"I survived by belonging nowhere", says Rial while explaining to a British woman how she got the marks in her body. Marks that identify her as a simultaneous member of two tribes that have long been at war with each other. That is the experience of the exile, of the diaspora: The trauma of not belonging, of being in a perpetual non-place, of forever being an Other in a world that is hostile in the face of difference. Rial and Bol embody two radically different, though equally valid, ways of facing this experience; a duality in the ways of dealing with uprooting and the consequent life in an alien world. Rial holds on to the past, while Bol is intent in leaving it behind. She tells him: "We're not like them", to which he replies: "We can be", while proceeding to burn all of their old objects and force her to eat with cutlery and speak in English the whole time, instead of their native tongue. While he opts for assimilation and buys the clothes worn by British models in billboards, she uses a blanket to wear something that resembles the traditional dresses from her hometown. And thus continues a struggle between opposites, looked through and centered around a couple's relationship.
Moreover, His House uses a powerful iconography to accompany an equally potent political message. Therefore, it is not a coincidence that the sea holds such a predominant visual place in the movie as a symbolic element to which the main characters return time and time again, mostly in flashbacks and dream sequences. For instance, for anyone who has seen pictures of slave boats from the 18th century, it is almost inevitable to think about them when seeing the shot from above that Weekes uses to show the precarious rowboat that would take Rial and Bol to England. And even getting past the visuals, the sea plays an important role within the storyline itself. In a crucial scene, Rial explains to Bol that what has followed them to that new house is an Apeth: a witch-like figure from Dinka culture that chases those who have stolen something from her. It is very interesting and notable that Weekes decided to add something of the Dinka culture to the story -even if its execution isn't visually the best due to an excess of CGI, but we are going to look over that-. But even beyond that significant gesture, what is really interesting here is that Rial mentions the Apeth as something that has risen from the Ocean, from that voyage that they had to endure in order to get where they are... It is the sea as the place of origin of their trauma, which ultimately represents the trauma of the entire African diaspora. A wound that dates back to the middle passage: That maritime space where most of the transatlantic slave trade took place, that all slaves were forced to cross, only to arrive to an alien world where their suffering would never end. A "new world" where they would never belong. A house that would always be someone else's.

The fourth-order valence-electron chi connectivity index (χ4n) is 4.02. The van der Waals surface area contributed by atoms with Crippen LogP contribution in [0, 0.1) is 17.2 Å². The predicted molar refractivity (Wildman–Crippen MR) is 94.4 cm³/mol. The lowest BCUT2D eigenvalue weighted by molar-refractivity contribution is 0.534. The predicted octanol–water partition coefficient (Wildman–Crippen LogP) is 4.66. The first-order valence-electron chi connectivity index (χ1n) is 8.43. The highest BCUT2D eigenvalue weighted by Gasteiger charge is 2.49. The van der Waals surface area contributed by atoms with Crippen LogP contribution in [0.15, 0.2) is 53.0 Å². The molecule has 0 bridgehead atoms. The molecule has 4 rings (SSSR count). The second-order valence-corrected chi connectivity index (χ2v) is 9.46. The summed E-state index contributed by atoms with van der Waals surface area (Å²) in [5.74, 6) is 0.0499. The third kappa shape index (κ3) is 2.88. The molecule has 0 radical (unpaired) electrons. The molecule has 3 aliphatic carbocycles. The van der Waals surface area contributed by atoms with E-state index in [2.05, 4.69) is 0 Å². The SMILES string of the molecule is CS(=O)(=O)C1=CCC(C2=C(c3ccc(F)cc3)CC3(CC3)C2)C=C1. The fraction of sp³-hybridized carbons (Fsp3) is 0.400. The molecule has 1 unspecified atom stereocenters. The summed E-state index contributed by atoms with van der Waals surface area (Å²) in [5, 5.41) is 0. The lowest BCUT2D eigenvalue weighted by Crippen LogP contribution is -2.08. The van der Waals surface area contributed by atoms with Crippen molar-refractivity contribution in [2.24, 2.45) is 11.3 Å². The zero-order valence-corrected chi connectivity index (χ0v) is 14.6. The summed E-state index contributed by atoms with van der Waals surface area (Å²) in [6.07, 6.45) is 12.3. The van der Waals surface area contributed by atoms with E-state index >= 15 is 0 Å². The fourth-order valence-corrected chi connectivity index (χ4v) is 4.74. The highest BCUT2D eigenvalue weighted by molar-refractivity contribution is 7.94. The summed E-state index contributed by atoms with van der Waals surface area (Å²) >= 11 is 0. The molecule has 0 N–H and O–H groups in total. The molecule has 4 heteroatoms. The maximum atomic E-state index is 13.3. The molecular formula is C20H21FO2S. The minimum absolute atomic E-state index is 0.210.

The ghosts in the house that Rial and Bol inhabit are all those people who they left behind in their voyage through the Ocean. But what lies beneath it al, what truly terrorizes them, is the ghost -that is, in fact, far from a supernatural entity- of racism. The eternal sojourn in a place of not belonging. The limbo between a place that used to be their own but no longer is, and a new place that they can't seem to reclaim for themselves. It is the eternal return to the original trauma, to the middle passage, and to the demons from their past, which, as Bol notes, will always live with them.